Getting arrested, Novak told Kurtz, might spur "change to get marijuana legalized."
On Monday, Novak said he did not make the call to police on a whim.
"It wasn't an all-out-crazy-I'm-going-to-jail-today type of thing,'' he said. "It was a civil disobedience thing, a protest against our ridiculous marijuana laws. The government shouldn't be able to tell you what not to put in your body.''
After his arrest in Sayreville, he spent a few hours in a borough holding cell.
Of Kurtz, Novak said, "I think he thought I was a little nuts.''
His protest is purely political, he said.
"I don't smoke weed, I don't do any drugs,'' he said.
Novak was preparing Monday to defend himself against a string of traffic tickets in Perth Amboy, moving for a dismissal because of an alleged violation of a court rule.
The Sayreville man, who has a high school equivalency diploma, does not aspire to be an attorney. He is a self-employed Internet marketer, he said.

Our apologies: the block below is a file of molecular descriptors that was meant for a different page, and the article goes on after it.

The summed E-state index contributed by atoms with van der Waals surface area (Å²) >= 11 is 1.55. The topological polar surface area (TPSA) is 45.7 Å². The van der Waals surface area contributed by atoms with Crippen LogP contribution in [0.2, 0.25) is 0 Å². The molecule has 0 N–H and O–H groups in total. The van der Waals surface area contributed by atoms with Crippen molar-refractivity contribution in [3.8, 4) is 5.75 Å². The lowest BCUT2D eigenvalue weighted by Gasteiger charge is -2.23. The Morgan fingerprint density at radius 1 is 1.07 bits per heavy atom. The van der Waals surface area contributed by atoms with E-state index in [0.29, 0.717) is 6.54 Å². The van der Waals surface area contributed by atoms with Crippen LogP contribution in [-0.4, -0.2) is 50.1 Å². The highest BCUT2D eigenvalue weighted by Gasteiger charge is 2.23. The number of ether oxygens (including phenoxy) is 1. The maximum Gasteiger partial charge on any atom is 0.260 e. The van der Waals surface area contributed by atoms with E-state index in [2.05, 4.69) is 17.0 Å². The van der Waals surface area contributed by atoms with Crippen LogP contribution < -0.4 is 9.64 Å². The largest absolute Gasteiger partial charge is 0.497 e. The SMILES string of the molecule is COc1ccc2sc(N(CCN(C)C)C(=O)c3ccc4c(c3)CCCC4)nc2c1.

A 17-year-old court case afforded Novak the escape hatch. Under a ruling in State v. Patton, (133 N.J. 389, 395-402 (1993)), anyone who voluntarily delivers drugs to police under the specific requirements of the law is granted immunity against prosecution.
Novak's attorney, Allan Marain of New Brunswick, said the case is obscure, but he underscored it in his papers to the municipal court and Superior Court, which both ignored the ruling.
"It took two years, but I'm glad the court finally came around,'' he said.
Novak's defense was based on the Fifth Amendment, not the Fourth Amendment, he said. The Fourth Amendment prohibits illegal searches and seizures, while the Fifth secures due process and protects against self-incrimination.
Robert Blanda Sr., the Sayreville attorney arguing for the state, said he has not yet seen the opinion.